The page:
Back-to-school supplies used to include pens, calculators, and notebooks. However, these days it’s a much different (and expensive) list than what it used to be before technology invaded the classroom. Smartphones, iPads, and laptops have become common if not required essentials to tackle the school year’s curriculum.
When the end of day school bell rings, kids are just as eager to continue texting, talking, and surfing the web. Watching YouTube videos or sending a few tweets may seem like a harmless activity during their walk to the bus or home from school, but it’s these very actions that have become serious dangers to their safety.
Every year, distracted pedestrian walkers causes thousands of injuries and deaths across North America. The risk involved with using a handheld device and driving has been recognized within BC, but few people consider that the same dangers apply to other modes of transportation, including your own two legs.
If you think that talking on your cell phone is less dangerous than texting, think again, as a recent study – co-authored by Jack Nasar, professor of city and regional planning at the The Ohio State University – found that 69% of injuries occurred when people were talking on their phones. Though we try to convince ourselves otherwise, humans are not natural multi-taskers. We’re not programmed to do two things at once because we lose focus on our surroundings.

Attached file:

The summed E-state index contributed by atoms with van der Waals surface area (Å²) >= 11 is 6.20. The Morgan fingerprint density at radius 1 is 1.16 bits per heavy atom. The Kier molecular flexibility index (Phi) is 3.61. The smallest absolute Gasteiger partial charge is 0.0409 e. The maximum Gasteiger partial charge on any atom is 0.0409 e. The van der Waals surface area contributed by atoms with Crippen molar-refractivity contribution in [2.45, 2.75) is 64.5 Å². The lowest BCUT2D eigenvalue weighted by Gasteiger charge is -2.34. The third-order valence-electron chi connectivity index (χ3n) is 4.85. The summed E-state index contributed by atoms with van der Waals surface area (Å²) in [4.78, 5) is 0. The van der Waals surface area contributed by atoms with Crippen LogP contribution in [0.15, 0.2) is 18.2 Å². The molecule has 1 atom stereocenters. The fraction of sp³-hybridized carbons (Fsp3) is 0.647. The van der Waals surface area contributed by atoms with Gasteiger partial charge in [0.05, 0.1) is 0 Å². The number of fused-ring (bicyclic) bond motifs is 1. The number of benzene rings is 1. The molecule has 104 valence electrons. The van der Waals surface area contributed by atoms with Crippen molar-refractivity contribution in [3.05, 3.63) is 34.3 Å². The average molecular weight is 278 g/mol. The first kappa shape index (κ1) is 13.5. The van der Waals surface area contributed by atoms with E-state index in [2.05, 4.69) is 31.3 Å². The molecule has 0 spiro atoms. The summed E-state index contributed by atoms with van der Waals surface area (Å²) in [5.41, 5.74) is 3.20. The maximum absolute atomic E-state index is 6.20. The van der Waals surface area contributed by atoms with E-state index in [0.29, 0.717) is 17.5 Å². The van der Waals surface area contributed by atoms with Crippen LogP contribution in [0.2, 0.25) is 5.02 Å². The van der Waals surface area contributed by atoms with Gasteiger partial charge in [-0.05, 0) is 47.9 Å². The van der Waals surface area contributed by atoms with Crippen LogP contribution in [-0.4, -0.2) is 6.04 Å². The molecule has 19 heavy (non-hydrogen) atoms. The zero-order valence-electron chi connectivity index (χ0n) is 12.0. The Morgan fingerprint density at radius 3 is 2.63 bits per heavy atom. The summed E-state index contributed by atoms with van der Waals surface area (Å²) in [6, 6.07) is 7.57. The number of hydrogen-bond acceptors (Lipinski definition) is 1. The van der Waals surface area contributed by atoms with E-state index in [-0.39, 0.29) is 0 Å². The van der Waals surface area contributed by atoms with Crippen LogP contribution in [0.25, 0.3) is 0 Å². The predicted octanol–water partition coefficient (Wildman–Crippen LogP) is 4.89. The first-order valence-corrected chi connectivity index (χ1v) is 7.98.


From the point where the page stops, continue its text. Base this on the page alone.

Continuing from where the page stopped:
To teach your kids about the dangers of distracted pedestrian walking, start with a conversation about why they need to be safe and alert when hitting the road. Explain to them the reasons why they need to be defensive walkers. Then before the school year starts, we suggest taking them on a practice walk. Begin with stowing their devices away in their backpacks before they begin their journey. Show them to look left, right, and then left again when crossing the street, and to always make eye contact with drivers before they step across the road. If they really need to use their cell phone or handheld device, stop walking, move to the side, and do whatever they need to do before they hit the pavement again.
Drivers can be unpredictable, so knowing how to protect yourself begins with being focused. Teach your kids to disconnect from their devices to stay safe this school year.